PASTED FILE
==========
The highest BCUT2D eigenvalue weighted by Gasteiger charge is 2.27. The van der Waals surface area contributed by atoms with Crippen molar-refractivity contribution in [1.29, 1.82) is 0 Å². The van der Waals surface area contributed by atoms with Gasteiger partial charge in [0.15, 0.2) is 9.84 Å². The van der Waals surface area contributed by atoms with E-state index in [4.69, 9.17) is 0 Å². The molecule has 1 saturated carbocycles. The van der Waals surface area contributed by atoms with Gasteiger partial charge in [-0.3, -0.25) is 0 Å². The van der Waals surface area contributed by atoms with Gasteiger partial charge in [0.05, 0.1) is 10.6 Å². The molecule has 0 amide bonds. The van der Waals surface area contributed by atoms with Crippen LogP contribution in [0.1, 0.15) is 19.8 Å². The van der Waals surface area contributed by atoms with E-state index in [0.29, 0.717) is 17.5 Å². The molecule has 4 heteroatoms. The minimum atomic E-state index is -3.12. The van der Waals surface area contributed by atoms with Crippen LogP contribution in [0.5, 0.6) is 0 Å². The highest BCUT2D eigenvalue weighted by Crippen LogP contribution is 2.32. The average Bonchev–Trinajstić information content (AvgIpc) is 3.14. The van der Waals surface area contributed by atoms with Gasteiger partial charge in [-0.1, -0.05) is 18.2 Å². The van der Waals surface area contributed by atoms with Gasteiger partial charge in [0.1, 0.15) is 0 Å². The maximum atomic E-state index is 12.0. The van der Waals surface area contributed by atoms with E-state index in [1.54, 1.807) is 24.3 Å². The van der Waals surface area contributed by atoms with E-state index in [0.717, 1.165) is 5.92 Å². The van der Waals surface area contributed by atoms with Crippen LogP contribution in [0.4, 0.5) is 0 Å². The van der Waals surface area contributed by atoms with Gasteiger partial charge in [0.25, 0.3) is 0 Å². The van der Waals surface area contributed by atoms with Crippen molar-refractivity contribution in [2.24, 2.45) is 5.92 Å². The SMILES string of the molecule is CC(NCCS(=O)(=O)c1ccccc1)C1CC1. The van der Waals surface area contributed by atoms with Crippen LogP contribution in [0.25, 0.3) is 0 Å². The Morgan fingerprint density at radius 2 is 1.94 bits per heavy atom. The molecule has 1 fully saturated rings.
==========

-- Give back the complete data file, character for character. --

The highest BCUT2D eigenvalue weighted by Gasteiger charge is 2.27. The van der Waals surface area contributed by atoms with Crippen molar-refractivity contribution in [1.29, 1.82) is 0 Å². The van der Waals surface area contributed by atoms with Gasteiger partial charge in [0.15, 0.2) is 9.84 Å². The van der Waals surface area contributed by atoms with E-state index in [4.69, 9.17) is 0 Å². The molecule has 1 saturated carbocycles. The van der Waals surface area contributed by atoms with Gasteiger partial charge in [-0.3, -0.25) is 0 Å². The van der Waals surface area contributed by atoms with Gasteiger partial charge in [0.05, 0.1) is 10.6 Å². The molecule has 0 amide bonds. The van der Waals surface area contributed by atoms with Crippen LogP contribution in [0.1, 0.15) is 19.8 Å². The van der Waals surface area contributed by atoms with E-state index in [0.29, 0.717) is 17.5 Å². The molecule has 4 heteroatoms. The minimum atomic E-state index is -3.12. The van der Waals surface area contributed by atoms with Crippen LogP contribution in [0.5, 0.6) is 0 Å². The highest BCUT2D eigenvalue weighted by Crippen LogP contribution is 2.32. The average Bonchev–Trinajstić information content (AvgIpc) is 3.14. The van der Waals surface area contributed by atoms with Gasteiger partial charge in [-0.1, -0.05) is 18.2 Å². The van der Waals surface area contributed by atoms with Gasteiger partial charge in [0.1, 0.15) is 0 Å². The maximum atomic E-state index is 12.0. The van der Waals surface area contributed by atoms with E-state index in [1.54, 1.807) is 24.3 Å². The van der Waals surface area contributed by atoms with E-state index in [0.717, 1.165) is 5.92 Å². The van der Waals surface area contributed by atoms with Crippen LogP contribution in [0.4, 0.5) is 0 Å². The van der Waals surface area contributed by atoms with Gasteiger partial charge in [0.25, 0.3) is 0 Å². The van der Waals surface area contributed by atoms with Crippen molar-refractivity contribution in [2.24, 2.45) is 5.92 Å². The SMILES string of the molecule is CC(NCCS(=O)(=O)c1ccccc1)C1CC1. The van der Waals surface area contributed by atoms with Crippen LogP contribution in [0.25, 0.3) is 0 Å². The Morgan fingerprint density at radius 2 is 1.94 bits per heavy atom. The molecule has 1 fully saturated rings.